Is the Norwegian management regime suitable for future growth in aquaculture? Nofima researchers are trying to find the answer. Photo: Frank Gregersen

Project Year 2015

Regulating for further growth?

Is the Norwegian governance regime suitable for growth in the production of farmed fish?

Management and regulations constitute important framework conditions for the aquaculture industry when it comes to facilitating further industrial development. Researchers from Nofima, the University of Tromsø, the University of Stavanger and NTNU have assessed this framework.

There is no doubt that the current regulatory regime has been successful in many ways, and has made a positive contribution to the development of a new and important coastal industry. However, the researchers have focused on challenges and areas for improvement:

–          The fragmented management structure is one of the main challenges.  “The current regime entails “piece by piece” planning, which makes it difficult to achieve an integrated aquaculture management. says senior researcher and project manager Roy Robertsen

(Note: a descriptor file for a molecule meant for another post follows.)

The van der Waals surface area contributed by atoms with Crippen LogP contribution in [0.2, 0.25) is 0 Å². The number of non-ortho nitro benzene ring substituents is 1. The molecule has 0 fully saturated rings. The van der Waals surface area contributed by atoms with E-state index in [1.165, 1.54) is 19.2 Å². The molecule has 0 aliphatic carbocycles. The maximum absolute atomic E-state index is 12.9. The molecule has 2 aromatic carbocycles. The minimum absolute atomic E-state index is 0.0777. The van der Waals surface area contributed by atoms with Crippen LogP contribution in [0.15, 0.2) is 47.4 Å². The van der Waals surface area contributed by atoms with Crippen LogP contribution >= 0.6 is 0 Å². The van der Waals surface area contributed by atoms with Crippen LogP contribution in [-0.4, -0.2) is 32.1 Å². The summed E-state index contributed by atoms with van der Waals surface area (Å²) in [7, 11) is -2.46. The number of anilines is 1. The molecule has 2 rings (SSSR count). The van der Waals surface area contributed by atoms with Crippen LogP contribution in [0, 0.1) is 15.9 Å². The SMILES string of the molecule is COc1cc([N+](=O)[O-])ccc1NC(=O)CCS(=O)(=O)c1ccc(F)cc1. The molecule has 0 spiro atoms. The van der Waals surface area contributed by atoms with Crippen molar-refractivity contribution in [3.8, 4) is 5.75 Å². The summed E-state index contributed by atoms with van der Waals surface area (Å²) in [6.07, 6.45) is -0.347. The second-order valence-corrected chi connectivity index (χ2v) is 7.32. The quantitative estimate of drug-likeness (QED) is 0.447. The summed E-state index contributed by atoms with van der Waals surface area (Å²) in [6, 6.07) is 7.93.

–          “The current requirements toward sustainable growth in the aquaculture industry is largely directed toward environmental sustainability, based on a few parameters. This should be extended to also include social and economic sustainability, in order to achieve overall sustainable development,” says senior researcher Kine Mari Karlsen.
–          “A too narrow approach to sustainability may cause a negative distortion of competition toward other food and resource industries. There is therefore a need to clarify the prerequisites and prospects  for more industry-neutral sustainability principles,” says senior researcher Otto Andreassen.
–          “In the next stage of the project we will take a closer look at how the regulations are enforced and practiced, and which conditions that are challenging , in order to identify more specific areas of improvement in management and regulations,” researcher Ann-Magnhild Solås says.

The University of Tromsø, the University of Stavanger and NTNU

The Norwegian Seafood Research Fund (FHF)

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